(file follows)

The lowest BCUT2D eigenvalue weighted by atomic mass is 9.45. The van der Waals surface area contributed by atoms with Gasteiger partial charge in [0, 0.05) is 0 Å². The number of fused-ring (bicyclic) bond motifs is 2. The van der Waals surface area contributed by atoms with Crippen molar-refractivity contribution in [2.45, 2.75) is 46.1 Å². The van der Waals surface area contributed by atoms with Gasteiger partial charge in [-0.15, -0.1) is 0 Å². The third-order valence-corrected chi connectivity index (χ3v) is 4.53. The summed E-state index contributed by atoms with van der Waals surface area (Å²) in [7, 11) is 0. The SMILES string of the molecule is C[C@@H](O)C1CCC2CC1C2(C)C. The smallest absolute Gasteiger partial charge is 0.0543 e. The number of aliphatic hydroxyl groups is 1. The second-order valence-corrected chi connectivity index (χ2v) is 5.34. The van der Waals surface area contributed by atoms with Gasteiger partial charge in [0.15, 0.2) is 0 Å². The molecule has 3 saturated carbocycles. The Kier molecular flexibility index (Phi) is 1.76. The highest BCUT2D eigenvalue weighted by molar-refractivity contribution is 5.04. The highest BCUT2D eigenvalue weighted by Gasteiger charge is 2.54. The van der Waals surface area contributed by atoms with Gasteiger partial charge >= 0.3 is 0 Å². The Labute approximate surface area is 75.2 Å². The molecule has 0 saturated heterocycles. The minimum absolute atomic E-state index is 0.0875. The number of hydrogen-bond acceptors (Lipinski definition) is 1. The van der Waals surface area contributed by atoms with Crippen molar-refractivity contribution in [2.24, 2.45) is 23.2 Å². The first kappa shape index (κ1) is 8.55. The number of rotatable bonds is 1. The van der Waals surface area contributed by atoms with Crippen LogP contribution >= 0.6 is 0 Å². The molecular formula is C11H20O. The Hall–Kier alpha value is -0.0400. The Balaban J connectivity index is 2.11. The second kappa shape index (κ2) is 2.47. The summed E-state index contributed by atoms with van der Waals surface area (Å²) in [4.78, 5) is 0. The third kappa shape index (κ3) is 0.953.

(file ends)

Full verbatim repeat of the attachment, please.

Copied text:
The lowest BCUT2D eigenvalue weighted by atomic mass is 9.45. The van der Waals surface area contributed by atoms with Gasteiger partial charge in [0, 0.05) is 0 Å². The number of fused-ring (bicyclic) bond motifs is 2. The van der Waals surface area contributed by atoms with Crippen molar-refractivity contribution in [2.45, 2.75) is 46.1 Å². The van der Waals surface area contributed by atoms with Gasteiger partial charge in [-0.15, -0.1) is 0 Å². The third-order valence-corrected chi connectivity index (χ3v) is 4.53. The summed E-state index contributed by atoms with van der Waals surface area (Å²) in [7, 11) is 0. The SMILES string of the molecule is C[C@@H](O)C1CCC2CC1C2(C)C. The smallest absolute Gasteiger partial charge is 0.0543 e. The number of aliphatic hydroxyl groups is 1. The second-order valence-corrected chi connectivity index (χ2v) is 5.34. The van der Waals surface area contributed by atoms with Gasteiger partial charge in [0.15, 0.2) is 0 Å². The molecule has 3 saturated carbocycles. The Kier molecular flexibility index (Phi) is 1.76. The highest BCUT2D eigenvalue weighted by molar-refractivity contribution is 5.04. The highest BCUT2D eigenvalue weighted by Gasteiger charge is 2.54. The van der Waals surface area contributed by atoms with Gasteiger partial charge >= 0.3 is 0 Å². The Labute approximate surface area is 75.2 Å². The molecule has 0 saturated heterocycles. The minimum absolute atomic E-state index is 0.0875. The number of hydrogen-bond acceptors (Lipinski definition) is 1. The van der Waals surface area contributed by atoms with Crippen molar-refractivity contribution in [2.24, 2.45) is 23.2 Å². The first kappa shape index (κ1) is 8.55. The number of rotatable bonds is 1. The van der Waals surface area contributed by atoms with Crippen LogP contribution >= 0.6 is 0 Å². The molecular formula is C11H20O. The Hall–Kier alpha value is -0.0400. The Balaban J connectivity index is 2.11. The second kappa shape index (κ2) is 2.47. The summed E-state index contributed by atoms with van der Waals surface area (Å²) in [4.78, 5) is 0. The third kappa shape index (κ3) is 0.953.